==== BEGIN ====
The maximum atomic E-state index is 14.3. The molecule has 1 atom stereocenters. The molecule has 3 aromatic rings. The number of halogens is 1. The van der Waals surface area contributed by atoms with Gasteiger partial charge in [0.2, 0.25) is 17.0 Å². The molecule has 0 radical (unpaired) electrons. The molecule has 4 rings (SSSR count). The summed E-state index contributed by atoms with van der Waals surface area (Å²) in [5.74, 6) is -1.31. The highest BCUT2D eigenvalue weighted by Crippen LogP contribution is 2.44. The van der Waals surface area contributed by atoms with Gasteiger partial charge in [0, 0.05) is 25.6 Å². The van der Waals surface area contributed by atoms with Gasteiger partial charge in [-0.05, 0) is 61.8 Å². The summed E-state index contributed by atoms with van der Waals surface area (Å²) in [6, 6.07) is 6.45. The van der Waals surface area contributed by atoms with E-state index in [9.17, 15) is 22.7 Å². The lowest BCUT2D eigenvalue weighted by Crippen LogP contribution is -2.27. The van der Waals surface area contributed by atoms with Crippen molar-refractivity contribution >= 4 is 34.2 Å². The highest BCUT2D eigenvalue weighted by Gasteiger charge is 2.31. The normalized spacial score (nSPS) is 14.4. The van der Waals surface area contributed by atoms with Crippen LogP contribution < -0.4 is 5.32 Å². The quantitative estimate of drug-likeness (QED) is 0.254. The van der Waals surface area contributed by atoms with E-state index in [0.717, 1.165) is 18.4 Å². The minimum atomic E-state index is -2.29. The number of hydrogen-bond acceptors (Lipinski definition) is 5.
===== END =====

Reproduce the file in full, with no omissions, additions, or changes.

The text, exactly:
The maximum atomic E-state index is 14.3. The molecule has 1 atom stereocenters. The molecule has 3 aromatic rings. The number of halogens is 1. The van der Waals surface area contributed by atoms with Gasteiger partial charge in [0.2, 0.25) is 17.0 Å². The molecule has 0 radical (unpaired) electrons. The molecule has 4 rings (SSSR count). The summed E-state index contributed by atoms with van der Waals surface area (Å²) in [5.74, 6) is -1.31. The highest BCUT2D eigenvalue weighted by Crippen LogP contribution is 2.44. The van der Waals surface area contributed by atoms with Gasteiger partial charge in [0, 0.05) is 25.6 Å². The van der Waals surface area contributed by atoms with Gasteiger partial charge in [-0.05, 0) is 61.8 Å². The summed E-state index contributed by atoms with van der Waals surface area (Å²) in [6, 6.07) is 6.45. The van der Waals surface area contributed by atoms with E-state index in [9.17, 15) is 22.7 Å². The lowest BCUT2D eigenvalue weighted by Crippen LogP contribution is -2.27. The van der Waals surface area contributed by atoms with Crippen molar-refractivity contribution >= 4 is 34.2 Å². The highest BCUT2D eigenvalue weighted by Gasteiger charge is 2.31. The normalized spacial score (nSPS) is 14.4. The van der Waals surface area contributed by atoms with Crippen LogP contribution < -0.4 is 5.32 Å². The quantitative estimate of drug-likeness (QED) is 0.254. The van der Waals surface area contributed by atoms with E-state index in [0.717, 1.165) is 18.4 Å². The minimum atomic E-state index is -2.29. The number of hydrogen-bond acceptors (Lipinski definition) is 5.